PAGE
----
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Pollution turning India's Taj Mahall yellow

Pollution turning India's Taj Mahall yellow


For years, people living near the Taj Mahal have burned fuel and garbage. Slowly, tiny pieces of those fires are changing the marble on the Taj Mahal from bright white to brownish yellow. The pollution leaves particles that change the marble’s color.
The Yamuna 
River, which runs through Agra, is heavily polluted by industries around the capital Delhi, which is about hundred and fifty kilometers up the river.

At the end of the last century the government realized the growing problem and started a program to save the monument’s shiny whitemarble façade because it was turning yellow. Over $150 million were spent on restoration but it did not help much. Corrosion has continued and acid rain has also caused a change in the color of the façade. Some years ago restoration experts started putting mud packs around the façade to bring back the building’s shiny white color.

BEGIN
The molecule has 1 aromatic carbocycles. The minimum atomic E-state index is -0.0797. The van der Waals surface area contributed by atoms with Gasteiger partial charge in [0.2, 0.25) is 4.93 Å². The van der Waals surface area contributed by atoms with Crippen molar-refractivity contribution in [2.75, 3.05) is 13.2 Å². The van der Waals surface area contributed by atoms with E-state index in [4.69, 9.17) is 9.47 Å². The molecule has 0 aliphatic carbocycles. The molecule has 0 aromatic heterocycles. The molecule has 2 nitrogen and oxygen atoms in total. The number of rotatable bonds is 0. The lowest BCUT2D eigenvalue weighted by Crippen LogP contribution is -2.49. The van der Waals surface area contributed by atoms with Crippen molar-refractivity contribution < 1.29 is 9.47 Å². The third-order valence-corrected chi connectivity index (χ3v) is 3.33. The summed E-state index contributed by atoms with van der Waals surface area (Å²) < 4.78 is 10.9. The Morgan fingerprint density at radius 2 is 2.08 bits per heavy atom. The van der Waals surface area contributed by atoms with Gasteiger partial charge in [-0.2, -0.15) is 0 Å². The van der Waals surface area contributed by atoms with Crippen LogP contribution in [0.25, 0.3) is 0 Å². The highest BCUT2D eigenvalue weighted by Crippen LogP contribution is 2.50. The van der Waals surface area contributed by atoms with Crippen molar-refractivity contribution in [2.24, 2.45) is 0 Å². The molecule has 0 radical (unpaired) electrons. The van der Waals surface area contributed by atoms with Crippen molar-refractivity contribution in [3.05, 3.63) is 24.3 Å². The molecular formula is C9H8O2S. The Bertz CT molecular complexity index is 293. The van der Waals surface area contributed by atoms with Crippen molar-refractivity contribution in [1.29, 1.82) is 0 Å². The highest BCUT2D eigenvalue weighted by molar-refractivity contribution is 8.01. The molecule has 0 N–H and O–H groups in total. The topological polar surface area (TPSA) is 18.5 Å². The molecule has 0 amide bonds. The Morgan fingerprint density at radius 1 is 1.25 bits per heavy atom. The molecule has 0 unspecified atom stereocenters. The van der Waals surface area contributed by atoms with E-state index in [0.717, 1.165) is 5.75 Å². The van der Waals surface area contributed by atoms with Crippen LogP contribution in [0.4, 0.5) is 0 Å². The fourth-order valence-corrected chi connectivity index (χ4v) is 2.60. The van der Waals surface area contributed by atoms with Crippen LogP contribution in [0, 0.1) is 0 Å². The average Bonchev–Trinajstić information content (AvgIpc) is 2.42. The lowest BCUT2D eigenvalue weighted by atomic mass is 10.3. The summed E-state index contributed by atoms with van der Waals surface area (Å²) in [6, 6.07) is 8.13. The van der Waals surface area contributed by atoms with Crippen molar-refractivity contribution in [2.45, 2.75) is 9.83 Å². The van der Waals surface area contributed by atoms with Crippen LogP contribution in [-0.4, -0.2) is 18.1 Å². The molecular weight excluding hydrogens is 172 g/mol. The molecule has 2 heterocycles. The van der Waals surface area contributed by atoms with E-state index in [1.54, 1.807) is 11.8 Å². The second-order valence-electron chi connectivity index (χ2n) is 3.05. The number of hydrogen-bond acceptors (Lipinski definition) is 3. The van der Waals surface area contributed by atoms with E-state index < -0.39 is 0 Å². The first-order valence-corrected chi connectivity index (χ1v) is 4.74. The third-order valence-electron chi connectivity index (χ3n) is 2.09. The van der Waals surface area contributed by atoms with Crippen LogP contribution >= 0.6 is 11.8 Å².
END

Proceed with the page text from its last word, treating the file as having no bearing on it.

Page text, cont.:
The government and city authorities have taken measures to protect India’s greatest sight. Pollution stations around Agra monitor air quality around the clock. Car traffic has been banned within two kilometers of the monument. Electric and battery driven cars and buses then take tourists to the site. A natural gas pipeline is also in discussion. Factories and industries around Agra should be persuaded to change to cleaner forms of energy.


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